TAMPA, Fla. (WFLA) — The U.S. inflation rate rose by 0.4% in February, according to the latest Consumer Price Index. Overall, national inflation levels put prices 6% higher than in 2022.

The report, which is published each month by the U.S. Bureau of Labor Statistics, showed that across all sectors, prices for consumers were up.

Although prices generally rose almost half a percent, the costs of some items that have seen increases for months have started to come down, providing some relief for shoppers.

Among the items that saw dramatic price increases over the past year were eggs. The price was 210% higher than what it was in January 2022.

Now, the new CPI shows egg prices fell 7% in February. Other common items, such as fresh fruits, vegetables and dairy products remain on an upward incline, but not as steep.

While produce prices were up 0.2% in the past month, dairy prices were only up 0.1%, with butter 1.9% lower than the past month. Potato prices rose 2.8%, lettuce costs fell 4.7% and tomato prices also increased by 2%.

For animal proteins such as meat, poultry, and fish, prices rose 0.6%, but not across the board. The biggest increase among meats was with ham, which saw prices rise 3.9% for non-canned products. Processed fish and seafood rose 1.9% as well.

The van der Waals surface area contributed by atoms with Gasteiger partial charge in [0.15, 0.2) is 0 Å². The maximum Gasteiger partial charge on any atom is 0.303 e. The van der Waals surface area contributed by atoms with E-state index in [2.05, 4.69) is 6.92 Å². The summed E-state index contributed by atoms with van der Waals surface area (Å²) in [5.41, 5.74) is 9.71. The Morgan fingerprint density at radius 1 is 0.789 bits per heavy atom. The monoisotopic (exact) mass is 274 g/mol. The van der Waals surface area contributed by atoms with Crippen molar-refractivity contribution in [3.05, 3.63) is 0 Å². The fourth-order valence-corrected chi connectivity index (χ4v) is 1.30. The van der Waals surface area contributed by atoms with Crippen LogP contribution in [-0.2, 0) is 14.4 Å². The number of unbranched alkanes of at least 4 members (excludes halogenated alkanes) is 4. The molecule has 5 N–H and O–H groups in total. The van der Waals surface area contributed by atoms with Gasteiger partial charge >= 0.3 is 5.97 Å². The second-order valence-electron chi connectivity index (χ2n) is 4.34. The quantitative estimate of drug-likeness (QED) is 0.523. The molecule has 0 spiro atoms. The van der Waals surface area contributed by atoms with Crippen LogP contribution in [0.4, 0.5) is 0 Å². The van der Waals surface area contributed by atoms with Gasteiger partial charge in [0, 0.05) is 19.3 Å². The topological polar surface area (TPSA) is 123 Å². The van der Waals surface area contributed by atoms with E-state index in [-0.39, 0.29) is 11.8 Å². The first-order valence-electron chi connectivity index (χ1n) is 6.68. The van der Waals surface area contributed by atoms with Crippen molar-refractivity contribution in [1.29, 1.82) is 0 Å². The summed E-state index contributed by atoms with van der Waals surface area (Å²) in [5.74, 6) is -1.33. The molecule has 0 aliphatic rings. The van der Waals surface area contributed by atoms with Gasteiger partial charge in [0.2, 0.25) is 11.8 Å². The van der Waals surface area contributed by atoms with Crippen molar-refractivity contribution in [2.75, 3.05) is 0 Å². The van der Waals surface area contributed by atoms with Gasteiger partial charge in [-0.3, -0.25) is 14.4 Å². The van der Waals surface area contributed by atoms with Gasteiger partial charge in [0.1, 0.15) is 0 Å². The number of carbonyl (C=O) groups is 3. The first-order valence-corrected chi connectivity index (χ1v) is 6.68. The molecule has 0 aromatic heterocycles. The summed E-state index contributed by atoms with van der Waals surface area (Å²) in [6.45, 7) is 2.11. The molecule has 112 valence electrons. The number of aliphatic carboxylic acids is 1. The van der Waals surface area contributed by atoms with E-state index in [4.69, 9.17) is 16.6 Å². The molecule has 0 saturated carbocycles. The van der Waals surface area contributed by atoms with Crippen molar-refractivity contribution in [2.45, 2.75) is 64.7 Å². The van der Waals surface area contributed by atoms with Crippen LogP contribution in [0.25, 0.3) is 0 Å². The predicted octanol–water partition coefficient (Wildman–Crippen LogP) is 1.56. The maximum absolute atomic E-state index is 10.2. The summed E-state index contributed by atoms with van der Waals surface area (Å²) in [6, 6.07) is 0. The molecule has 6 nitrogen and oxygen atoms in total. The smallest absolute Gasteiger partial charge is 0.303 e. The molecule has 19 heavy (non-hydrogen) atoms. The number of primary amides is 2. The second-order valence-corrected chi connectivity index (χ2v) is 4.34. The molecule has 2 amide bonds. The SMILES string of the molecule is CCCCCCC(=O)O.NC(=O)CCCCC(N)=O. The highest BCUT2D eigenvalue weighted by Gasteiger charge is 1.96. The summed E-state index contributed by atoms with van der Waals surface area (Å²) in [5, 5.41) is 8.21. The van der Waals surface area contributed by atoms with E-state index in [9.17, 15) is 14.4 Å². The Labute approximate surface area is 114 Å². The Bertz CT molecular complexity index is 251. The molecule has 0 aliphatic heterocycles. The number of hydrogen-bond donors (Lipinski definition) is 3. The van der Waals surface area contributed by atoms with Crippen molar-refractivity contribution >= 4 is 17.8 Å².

After several months of increases, the price of roasted coffee decreased, marginally, by 0.1%. Overall though, coffee costs were still elevated at 0.3% compared to the month before. Tea drinkers saw even bigger increases, with a full 1.1% price jump from January.

While across grocery shelves, prices both increased and decreased, depending on the items, the biggest driver of inflation for the U.S. economy remained housing and shelter.

Turning to energy, the overall energy index showed a moderate decline, with a 0.6% collective decrease. However, gasoline prices rose 1%, but piped gas utility service fell by 8%. Overall, fuel oil prices dropped by 7.9%.

While changes in grocery and energy costs showed a general trend downward, the BLS reported shelter accounted for more than 70% of all inflation in February.

From February 2022 to February 2023, the cost of shelter rose 8.1%. Month-over-month, prices for overall housing were 0.8%. However, both cost of rent and cost of “owners’ equivalent” were up at least 8%. Rent prices rose 8.2% in the past year, while the owners’ equivalent rose 8% flat. From January to February 2023, the two items rose 0.7% each across the nation.

As far as spending power for Americans, the BLS reported a decrease in what it calls real average hourly earnings. Real earnings are the amount of money earned, while accounting for cost increases from inflation.

The Real Earnings report for February showed a 0.1% decline in earnings for American workers, which the bureau said was due to an increase in earnings of 0.2%, impacted by the 0.4% inflation increase in the past month.

“Real average weekly earnings decreased 0.4% over the month due to the change in real average hourly earnings combined with a 0.3% decrease in the average workweek,” BLS reported. It is the second month in a row of real earnings declines, after two months of minor increases in November and December.

Compared to last year, Americans’ real earnings are lower as well. From February-to-February, real hourly earnings decreased 1.3%, according to BLS.